The Coppell City Council amended an ordinance Tuesday updating the language related to the tethering of animals.
Coppell Police Chief Danny Barton said the amendment adds the definition for “tether”, “tethering device” and “properly fitted.” He added the city currently follows all state laws regarding this ordinance but decided to examine it further after resident input on the subject.
Barton said while the city has not had any tethering issues to date, “I can’t see into the future.”
“Tethering is dangerous to animals, no doubt,” he said.
Barton said the new language describes properly fitted as a device that does not impede breathing, is non-metallic and does not pinch, prong, or choke the animal. He added the harness used should not allow the animal to escape.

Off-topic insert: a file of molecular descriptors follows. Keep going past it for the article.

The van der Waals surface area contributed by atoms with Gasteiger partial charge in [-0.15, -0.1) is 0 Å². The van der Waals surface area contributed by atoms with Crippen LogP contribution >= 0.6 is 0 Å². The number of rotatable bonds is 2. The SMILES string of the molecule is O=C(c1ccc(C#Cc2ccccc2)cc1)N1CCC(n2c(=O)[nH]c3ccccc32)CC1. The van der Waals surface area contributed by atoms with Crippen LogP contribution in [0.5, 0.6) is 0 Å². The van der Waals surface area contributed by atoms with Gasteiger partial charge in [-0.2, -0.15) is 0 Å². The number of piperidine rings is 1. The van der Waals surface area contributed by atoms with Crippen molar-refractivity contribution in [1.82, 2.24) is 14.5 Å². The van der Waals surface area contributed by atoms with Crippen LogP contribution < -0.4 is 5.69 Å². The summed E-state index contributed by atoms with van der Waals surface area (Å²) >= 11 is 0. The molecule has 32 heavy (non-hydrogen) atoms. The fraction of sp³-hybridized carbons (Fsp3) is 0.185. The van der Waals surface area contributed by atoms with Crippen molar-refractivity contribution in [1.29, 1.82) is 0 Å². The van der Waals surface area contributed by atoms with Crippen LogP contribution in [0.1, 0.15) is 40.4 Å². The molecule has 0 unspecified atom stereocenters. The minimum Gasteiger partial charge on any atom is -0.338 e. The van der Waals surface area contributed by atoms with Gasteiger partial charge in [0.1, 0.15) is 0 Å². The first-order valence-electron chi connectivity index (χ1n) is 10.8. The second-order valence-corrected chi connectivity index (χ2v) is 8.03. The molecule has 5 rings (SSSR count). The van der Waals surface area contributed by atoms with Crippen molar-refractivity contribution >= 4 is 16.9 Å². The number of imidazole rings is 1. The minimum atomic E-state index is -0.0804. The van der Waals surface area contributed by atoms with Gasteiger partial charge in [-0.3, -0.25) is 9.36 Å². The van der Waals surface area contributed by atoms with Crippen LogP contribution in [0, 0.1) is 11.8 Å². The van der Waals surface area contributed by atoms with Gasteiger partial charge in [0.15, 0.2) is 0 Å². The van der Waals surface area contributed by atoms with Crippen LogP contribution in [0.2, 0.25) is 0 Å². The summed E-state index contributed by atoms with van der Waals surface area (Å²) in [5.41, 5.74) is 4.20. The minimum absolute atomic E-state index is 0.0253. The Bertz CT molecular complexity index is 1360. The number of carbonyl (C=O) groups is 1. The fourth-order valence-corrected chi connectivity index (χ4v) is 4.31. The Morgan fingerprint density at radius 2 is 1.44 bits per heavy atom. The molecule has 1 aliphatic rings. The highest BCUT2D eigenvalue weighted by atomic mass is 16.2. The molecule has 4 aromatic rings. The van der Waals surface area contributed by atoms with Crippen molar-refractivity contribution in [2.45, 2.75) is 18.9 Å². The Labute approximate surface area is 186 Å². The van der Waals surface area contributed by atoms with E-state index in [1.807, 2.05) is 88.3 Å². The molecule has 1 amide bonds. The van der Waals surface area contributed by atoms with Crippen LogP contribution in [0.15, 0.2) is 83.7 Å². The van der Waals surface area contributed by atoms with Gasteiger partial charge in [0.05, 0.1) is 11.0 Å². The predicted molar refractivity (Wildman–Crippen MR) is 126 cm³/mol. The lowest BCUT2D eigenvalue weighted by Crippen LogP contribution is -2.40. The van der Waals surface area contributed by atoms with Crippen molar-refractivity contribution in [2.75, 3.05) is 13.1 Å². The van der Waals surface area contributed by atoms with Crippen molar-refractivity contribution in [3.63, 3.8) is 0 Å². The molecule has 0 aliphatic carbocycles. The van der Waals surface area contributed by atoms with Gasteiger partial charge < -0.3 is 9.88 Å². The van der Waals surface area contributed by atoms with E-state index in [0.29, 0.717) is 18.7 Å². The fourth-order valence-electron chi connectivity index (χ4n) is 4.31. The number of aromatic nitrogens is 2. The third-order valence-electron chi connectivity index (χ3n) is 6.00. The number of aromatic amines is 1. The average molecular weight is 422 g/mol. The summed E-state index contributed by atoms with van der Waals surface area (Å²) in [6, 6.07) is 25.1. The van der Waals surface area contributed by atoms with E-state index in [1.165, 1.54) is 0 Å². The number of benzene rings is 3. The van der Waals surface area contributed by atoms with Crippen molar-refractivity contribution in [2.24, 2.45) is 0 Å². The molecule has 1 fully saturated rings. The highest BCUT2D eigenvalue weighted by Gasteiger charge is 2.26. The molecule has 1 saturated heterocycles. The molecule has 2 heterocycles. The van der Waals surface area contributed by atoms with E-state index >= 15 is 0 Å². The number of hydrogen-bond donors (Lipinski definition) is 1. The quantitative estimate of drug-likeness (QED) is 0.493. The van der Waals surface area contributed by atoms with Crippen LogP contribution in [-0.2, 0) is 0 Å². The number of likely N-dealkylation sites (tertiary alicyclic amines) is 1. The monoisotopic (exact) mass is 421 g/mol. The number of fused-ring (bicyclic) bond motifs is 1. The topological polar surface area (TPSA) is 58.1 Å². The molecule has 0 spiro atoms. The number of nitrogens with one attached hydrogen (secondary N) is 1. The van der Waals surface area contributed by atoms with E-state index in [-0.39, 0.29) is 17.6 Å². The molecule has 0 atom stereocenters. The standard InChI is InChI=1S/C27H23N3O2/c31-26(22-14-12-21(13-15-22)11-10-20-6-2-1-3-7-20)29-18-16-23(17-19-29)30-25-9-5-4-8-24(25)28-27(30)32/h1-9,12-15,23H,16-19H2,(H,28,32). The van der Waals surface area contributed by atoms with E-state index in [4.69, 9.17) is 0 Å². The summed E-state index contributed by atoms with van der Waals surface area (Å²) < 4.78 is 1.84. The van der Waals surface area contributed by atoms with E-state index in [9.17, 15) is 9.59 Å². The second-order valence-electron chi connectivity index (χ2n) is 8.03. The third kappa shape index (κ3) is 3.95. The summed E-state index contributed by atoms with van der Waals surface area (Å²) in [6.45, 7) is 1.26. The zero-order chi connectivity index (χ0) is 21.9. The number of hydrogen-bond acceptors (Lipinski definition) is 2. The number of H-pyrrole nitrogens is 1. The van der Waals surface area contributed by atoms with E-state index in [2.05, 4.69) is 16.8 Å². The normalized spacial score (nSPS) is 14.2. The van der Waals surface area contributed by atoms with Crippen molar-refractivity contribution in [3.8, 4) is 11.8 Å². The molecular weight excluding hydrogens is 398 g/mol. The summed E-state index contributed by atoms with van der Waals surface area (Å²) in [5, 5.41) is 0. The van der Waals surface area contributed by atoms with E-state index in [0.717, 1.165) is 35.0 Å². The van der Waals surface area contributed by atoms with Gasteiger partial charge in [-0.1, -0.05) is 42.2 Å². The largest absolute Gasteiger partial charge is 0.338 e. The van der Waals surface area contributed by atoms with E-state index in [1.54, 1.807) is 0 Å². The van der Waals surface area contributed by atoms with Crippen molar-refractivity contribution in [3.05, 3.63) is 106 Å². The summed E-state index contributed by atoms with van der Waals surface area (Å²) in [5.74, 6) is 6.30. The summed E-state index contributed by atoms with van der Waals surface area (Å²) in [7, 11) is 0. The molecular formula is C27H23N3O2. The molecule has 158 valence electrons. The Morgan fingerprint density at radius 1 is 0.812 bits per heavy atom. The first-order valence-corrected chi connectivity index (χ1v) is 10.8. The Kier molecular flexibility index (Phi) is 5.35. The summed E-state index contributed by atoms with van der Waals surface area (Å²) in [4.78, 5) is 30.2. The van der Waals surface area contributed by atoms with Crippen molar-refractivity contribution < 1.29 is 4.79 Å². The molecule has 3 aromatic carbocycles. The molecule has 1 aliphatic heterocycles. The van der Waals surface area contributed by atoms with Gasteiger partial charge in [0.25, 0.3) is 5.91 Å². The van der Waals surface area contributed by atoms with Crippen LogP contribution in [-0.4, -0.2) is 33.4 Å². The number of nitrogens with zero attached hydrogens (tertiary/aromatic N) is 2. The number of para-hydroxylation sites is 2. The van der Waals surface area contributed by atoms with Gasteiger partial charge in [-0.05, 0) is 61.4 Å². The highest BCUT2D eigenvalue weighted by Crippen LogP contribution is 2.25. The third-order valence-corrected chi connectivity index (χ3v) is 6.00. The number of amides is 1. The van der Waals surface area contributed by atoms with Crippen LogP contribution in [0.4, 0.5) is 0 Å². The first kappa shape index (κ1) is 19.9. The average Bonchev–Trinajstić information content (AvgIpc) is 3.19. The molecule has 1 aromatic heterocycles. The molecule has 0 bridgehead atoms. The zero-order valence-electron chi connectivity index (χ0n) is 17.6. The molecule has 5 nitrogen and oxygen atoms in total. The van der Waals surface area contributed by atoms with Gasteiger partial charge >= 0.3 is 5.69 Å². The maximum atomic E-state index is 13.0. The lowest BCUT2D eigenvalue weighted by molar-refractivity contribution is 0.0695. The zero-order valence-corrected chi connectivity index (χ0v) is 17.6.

Tethering was defined as securing an animal to a fixed point and reiterated that it is unlawful to allow dogs to run without a lease.
Additionally, an owner must be present and watch of any tethered animals, and they cannot be left outside in extreme weather.